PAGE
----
That said, the following Ulam Stew Barley Rice tastes as magnificent as it looks. This heavenly bowl of salubrious barley rice drenched in green from the ulam pesto then topped with a crown of fresh squid mixed in with shaved salted egg has redefined comfort food for me. With a flavour profile that’s similar to lei cha and a consistency that brings to mind really good risotto, the dish is made even more decadent with the salted egg that’s a great combo with the rice and squid. The surprise in this was fresh cardamom pods, which were a delight at every burst.
The final main for the day, if I could call it that since most of the dishes were designed to be shared, was the Duck Rice. Simple, effective, and gratifying, I love the verdant greens they’ve tossed into this as they add texture and provide balance to the savoury duck meat. The barley rice used here was a lighter rendition compared to the previous Ulam Stew, and while I have heard polarising comments about the duck meat before, the one served during our visit was tender and easy on the chompers, so we gave this a thumbs up.
When it comes to drinking options at Chocha, they were once limited to a selection of fragrant tea (of which, we went for the incredibly pleasant Gold Rush Cold Brew Tea) that paired really well with the heavily Hakka-Chinese inspired cuisine. Now, wine lovers and coffee connoisseurs will be happy to know that their namesakes have also been added to the menu. For the former, we had a bright and bubbly 2014 Sunny Grüner Veltliner (Laurenz V. & Anna) along with a classy 2015 Sangiovese (Altamont) – both natural wines, which we’re pretty happy to see trending these days. While I prefer the white for its light and sweet palate, it was the Sangiovese that paired really well with most of the food we had that afternoon, especially the Ulam Stew Barley Rice.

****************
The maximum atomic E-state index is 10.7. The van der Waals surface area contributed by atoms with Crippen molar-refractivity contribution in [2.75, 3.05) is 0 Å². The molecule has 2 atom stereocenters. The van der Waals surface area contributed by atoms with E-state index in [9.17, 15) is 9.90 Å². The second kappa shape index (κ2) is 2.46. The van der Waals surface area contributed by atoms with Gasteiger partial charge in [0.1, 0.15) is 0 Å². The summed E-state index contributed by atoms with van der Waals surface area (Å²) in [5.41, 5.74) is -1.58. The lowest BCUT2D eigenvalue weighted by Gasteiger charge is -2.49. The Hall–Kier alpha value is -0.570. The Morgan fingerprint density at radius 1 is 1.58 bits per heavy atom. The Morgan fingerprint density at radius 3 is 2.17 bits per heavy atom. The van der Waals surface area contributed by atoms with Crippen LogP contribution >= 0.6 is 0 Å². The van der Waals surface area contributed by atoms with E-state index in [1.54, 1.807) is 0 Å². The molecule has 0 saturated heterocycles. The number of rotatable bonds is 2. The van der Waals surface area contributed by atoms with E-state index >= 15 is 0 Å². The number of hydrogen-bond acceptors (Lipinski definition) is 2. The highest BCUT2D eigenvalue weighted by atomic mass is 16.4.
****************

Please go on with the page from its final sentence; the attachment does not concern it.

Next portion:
As for coffee, we ordered a cup of flat white from the “Addicted” Coffee Bar and we were pleasantly surprised by its flavour. Café hoppers have become so savvy and so protective of the way they enjoy their coffee lately, that if a cappuccino dropped below RM7, they’d be suspicious. Or if coffee was served at an establishment that didn’t display a very expensive coffee machine. None of that nonsense at Chocha, as the flat white we had, was light on the tongue, didn’t overwhelm the palate, and paired nicely with the food. Well… wine’s better, but if alcohol isn’t your thing, just know you’ve got options.
Finally, we love ending things on a sweet note so we had the Ulam Raja Crème Brûlée. This was a wonderful update to an established classic, what with the homemade honeycomb sprinkled on a layer of finely chopped ulam raja and Thai basil blanketing the custard. Not your everyday cloyingly sweet treat, I really enjoyed the combination of herbs and custard in this and gladly licked the ramekin clean.
Chocha Foodstore is a welcome addition to the growing number of restaurants and cafés popping up around Petaling Street, though I wouldn’t be so quick as to put a label onto the place considering the plans Shin and his team has for it. We hear they’ve even been in touch with Jeffrey Lim, the wunderkind behind “Cycling Kuala Lumpur” Bicycle Map Project, on hosting weekly bicycle workshops at Chocha. So the future is an exciting one for the establishment, and we certainly look forward to coming back, especially since the menu is only “Volume 1.5”. A shining example of how faded walls in a shabby property can be salvaged and made hip in the hands of an ingenious few, we hope that Chocha Foodstore will continue to puncture our hearts with nostalgia for years to come.
Reasons to visit: Beautiful setting, and plenty of photogenic spots during the day; Ulam Stew Barley Rice; Duck Rice; Ulam Raja Crème Brûlée; it’s not just a place for eating and mingling, but potentially a place for work and learning once the team sets up their planned concepts.
156 Jalan Petaling
50000 Kuala Lumpur
Tuesdays – Sundays, 11am – 10pm
+603 2022 1100